Norman Stone’s marvellously venomous, myopic history of the cold war awards some surprising medals, but never fails to entertainby Victor Sebestyen / April 26, 2010 / Leave a comment
There is a still point in the turning world and at its centre is the historian Norman Stone, who has never stopped tilting at creaky old windmills and fighting the battles of his beloved 1980s—“the most interesting decade of the last century,” he claims in this blunderbuss of a book. It is rare nowadays to read the classic triumphalist narrative of the collapse of communism presented as a victory for the west led by the forces of conservatism, one of whose distinguished high priests was, of course, Stone. But this is a deeply old-fashioned book that might have been written in the first flush of excitement after the fall of the Berlin wall.
Only two genuinely heroic figures emerge from these 600 or so pages: Ronald Reagan and Margaret Thatcher. It was they, Stone claims, who slew domestic dragons and brought down the evil empire of the Soviet Union. If it had been left to the Democrats in the US, the wet, consensus-seeking establishment in Britain or, God forbid, the rest of Europe, the communists might still be in the Kremlin. Reagan’s anti-Soviet rhetoric inspired Americans anew to battle for freedom, while his economic policies made them rich, the argument runs. He outspent the Soviets. It was Reagan’s multi-trillion dollar arms build up in the early 1980s and in particular, the Star Wars project, his dream of a shield that would protect the west from missiles, which defeated the USSR.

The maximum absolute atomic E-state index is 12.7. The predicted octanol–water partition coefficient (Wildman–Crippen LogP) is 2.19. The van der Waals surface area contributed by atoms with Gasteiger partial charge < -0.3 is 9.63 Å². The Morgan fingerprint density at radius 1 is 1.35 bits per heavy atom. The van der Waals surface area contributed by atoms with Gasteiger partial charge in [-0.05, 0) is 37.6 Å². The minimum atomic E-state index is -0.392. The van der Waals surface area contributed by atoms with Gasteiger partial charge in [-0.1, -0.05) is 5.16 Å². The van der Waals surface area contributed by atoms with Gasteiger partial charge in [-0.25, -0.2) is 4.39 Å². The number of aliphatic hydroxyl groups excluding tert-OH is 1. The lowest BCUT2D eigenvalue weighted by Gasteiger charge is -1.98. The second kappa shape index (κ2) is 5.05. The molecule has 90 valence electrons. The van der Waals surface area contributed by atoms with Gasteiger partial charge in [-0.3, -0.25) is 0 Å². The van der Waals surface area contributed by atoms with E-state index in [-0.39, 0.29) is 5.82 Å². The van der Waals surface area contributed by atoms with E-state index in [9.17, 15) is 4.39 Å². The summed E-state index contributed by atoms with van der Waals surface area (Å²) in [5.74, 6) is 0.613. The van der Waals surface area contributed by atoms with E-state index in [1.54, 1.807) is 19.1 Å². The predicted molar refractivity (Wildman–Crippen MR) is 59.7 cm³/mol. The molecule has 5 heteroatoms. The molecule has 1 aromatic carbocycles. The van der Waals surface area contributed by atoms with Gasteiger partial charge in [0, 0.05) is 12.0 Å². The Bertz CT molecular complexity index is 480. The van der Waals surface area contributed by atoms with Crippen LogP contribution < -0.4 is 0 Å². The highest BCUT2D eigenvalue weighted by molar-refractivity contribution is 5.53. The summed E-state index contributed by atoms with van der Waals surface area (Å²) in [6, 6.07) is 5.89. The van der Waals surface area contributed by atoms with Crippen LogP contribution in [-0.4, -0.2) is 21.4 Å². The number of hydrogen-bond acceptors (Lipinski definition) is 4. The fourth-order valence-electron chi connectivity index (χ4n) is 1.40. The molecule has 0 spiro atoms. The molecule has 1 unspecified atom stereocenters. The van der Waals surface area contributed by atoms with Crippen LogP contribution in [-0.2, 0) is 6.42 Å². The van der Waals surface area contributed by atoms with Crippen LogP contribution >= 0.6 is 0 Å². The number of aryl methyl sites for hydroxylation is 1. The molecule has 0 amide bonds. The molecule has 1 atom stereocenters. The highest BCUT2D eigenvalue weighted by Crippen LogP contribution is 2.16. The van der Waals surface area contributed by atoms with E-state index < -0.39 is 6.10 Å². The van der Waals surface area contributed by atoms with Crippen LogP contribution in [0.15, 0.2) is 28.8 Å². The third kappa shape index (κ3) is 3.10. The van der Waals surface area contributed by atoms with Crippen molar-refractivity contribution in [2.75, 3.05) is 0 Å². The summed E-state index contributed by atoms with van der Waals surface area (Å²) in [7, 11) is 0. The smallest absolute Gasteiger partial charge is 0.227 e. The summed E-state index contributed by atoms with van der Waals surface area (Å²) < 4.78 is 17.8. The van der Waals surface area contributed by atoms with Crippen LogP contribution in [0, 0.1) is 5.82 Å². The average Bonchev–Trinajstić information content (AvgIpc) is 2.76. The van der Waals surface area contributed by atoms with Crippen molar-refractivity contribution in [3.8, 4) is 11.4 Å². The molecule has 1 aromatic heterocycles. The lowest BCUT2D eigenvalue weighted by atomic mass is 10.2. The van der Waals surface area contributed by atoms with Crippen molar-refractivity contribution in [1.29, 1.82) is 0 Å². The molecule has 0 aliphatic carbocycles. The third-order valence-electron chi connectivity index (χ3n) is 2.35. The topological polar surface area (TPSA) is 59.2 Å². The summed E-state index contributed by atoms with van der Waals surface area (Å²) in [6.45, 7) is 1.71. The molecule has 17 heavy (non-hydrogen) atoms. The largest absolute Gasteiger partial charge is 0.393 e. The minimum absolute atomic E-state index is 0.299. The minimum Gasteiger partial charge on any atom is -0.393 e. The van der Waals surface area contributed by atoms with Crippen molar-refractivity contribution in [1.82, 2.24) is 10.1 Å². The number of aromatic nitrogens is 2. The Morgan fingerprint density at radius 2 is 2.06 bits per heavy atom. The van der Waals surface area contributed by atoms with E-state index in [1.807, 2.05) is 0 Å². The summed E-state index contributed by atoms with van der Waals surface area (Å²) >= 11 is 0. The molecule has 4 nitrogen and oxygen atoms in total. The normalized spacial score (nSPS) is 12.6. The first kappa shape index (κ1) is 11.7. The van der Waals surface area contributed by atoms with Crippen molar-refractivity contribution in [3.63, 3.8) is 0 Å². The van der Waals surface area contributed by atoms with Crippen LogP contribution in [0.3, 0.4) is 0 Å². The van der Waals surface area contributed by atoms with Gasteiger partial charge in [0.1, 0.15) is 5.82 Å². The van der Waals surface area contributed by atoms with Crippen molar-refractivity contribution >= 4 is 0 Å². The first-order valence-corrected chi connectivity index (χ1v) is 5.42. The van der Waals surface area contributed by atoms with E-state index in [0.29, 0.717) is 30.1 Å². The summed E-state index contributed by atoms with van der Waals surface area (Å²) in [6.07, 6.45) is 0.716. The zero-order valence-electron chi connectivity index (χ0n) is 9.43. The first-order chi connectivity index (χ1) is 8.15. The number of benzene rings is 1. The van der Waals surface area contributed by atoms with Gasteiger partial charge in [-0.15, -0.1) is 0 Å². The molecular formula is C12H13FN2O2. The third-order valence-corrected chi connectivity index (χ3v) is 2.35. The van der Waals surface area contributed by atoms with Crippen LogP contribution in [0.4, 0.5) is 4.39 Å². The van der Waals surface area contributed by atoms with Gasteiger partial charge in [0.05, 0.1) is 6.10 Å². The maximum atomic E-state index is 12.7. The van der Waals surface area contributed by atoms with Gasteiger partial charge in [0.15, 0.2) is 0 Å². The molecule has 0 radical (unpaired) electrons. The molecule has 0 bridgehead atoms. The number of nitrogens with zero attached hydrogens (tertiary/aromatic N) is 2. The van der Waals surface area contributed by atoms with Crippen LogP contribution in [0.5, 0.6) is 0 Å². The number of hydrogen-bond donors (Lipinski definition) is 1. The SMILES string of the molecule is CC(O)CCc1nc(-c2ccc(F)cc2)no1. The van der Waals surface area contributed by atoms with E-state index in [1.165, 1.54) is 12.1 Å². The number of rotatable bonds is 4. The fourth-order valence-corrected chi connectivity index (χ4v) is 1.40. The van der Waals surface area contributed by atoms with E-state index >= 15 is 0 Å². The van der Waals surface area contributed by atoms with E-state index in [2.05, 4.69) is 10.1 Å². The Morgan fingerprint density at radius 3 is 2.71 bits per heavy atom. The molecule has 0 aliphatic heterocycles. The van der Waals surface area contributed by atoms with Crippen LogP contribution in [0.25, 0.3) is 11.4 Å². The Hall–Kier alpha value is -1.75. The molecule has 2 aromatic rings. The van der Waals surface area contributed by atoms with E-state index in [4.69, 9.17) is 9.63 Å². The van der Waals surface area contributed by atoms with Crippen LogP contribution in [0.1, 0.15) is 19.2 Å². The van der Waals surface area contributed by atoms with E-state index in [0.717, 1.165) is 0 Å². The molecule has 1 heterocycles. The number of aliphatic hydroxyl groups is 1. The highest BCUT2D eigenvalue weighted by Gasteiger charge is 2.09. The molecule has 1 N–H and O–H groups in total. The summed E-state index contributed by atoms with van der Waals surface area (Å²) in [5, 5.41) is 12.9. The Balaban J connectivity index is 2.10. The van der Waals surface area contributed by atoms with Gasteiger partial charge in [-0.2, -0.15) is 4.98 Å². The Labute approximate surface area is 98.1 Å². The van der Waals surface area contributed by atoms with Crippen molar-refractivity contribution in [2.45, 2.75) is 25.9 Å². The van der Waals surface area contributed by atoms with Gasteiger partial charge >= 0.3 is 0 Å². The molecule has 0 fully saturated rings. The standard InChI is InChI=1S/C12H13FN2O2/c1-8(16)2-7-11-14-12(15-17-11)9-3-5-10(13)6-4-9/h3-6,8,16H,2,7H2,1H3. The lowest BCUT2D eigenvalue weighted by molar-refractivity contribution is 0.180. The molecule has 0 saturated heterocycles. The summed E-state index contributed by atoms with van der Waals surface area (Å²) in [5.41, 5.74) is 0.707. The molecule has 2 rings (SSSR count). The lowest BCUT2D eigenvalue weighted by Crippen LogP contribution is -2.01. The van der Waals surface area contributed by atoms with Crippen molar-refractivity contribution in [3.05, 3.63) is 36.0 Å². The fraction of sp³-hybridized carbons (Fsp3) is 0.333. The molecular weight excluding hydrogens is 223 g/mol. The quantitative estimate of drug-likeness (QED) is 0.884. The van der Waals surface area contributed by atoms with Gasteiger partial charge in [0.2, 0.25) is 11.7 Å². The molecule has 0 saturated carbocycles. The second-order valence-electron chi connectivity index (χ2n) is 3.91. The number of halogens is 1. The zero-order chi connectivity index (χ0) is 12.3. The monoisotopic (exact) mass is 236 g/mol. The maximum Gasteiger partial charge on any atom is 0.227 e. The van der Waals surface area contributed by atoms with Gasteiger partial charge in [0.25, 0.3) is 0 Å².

This stirring story was the standard version of events for around a decade after the fall of the Soviet empire, predicted by almost nobody. It is well re-told and argued here, though Stone has produced more elegantly written books. He has little time for the idea that “We the People” opposition to communism played any significant part in the east European revolutions in 1989, or the collapse of the Soviet Union in 1991. The former—however dramatic to witness and to live through—were, he claims, “staged by the KGB,” though it would be interesting to see the evidence.
Stone has clearly steeped himself in the vast amount of material available since the early 1990s from the former USSR and east bloc. Much of it establishes the internal reasons for the collapse of the system—how ready the Soviets were to abandon their empire, how imminent was economic collapse, how embarrassing defeat in Afghanistan created a crisis of confidence. Soviet-style communism destroyed…